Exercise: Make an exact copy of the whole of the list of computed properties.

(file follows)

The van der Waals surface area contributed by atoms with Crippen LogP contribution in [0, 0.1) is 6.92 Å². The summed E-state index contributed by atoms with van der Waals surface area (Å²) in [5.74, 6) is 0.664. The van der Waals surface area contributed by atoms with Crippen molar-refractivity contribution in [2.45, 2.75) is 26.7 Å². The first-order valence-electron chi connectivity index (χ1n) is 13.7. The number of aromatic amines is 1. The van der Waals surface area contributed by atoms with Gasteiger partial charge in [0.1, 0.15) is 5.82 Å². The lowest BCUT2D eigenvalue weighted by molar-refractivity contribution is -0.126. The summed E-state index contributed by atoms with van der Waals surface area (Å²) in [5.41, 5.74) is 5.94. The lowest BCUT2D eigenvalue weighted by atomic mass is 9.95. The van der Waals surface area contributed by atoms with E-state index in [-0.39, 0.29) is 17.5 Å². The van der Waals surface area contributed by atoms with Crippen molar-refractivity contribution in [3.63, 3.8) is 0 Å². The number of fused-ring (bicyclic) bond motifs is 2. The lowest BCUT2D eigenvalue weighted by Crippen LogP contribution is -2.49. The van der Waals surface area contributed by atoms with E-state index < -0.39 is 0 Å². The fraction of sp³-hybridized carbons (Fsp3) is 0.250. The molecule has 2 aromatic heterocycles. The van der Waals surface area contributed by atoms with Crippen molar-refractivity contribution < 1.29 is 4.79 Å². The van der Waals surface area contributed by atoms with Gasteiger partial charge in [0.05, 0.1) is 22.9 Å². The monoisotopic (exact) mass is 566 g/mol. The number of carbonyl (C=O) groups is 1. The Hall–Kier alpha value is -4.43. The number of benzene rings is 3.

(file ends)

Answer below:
The van der Waals surface area contributed by atoms with Crippen LogP contribution in [0, 0.1) is 6.92 Å². The summed E-state index contributed by atoms with van der Waals surface area (Å²) in [5.74, 6) is 0.664. The van der Waals surface area contributed by atoms with Crippen molar-refractivity contribution in [2.45, 2.75) is 26.7 Å². The first-order valence-electron chi connectivity index (χ1n) is 13.7. The number of aromatic amines is 1. The van der Waals surface area contributed by atoms with Gasteiger partial charge in [0.1, 0.15) is 5.82 Å². The lowest BCUT2D eigenvalue weighted by molar-refractivity contribution is -0.126. The summed E-state index contributed by atoms with van der Waals surface area (Å²) in [5.41, 5.74) is 5.94. The lowest BCUT2D eigenvalue weighted by atomic mass is 9.95. The van der Waals surface area contributed by atoms with E-state index in [-0.39, 0.29) is 17.5 Å². The van der Waals surface area contributed by atoms with Crippen molar-refractivity contribution in [3.63, 3.8) is 0 Å². The number of fused-ring (bicyclic) bond motifs is 2. The lowest BCUT2D eigenvalue weighted by Crippen LogP contribution is -2.49. The van der Waals surface area contributed by atoms with E-state index < -0.39 is 0 Å². The fraction of sp³-hybridized carbons (Fsp3) is 0.250. The molecule has 2 aromatic heterocycles. The van der Waals surface area contributed by atoms with Crippen molar-refractivity contribution < 1.29 is 4.79 Å². The van der Waals surface area contributed by atoms with Gasteiger partial charge in [0.05, 0.1) is 22.9 Å². The monoisotopic (exact) mass is 566 g/mol. The number of carbonyl (C=O) groups is 1. The Hall–Kier alpha value is -4.43. The number of benzene rings is 3.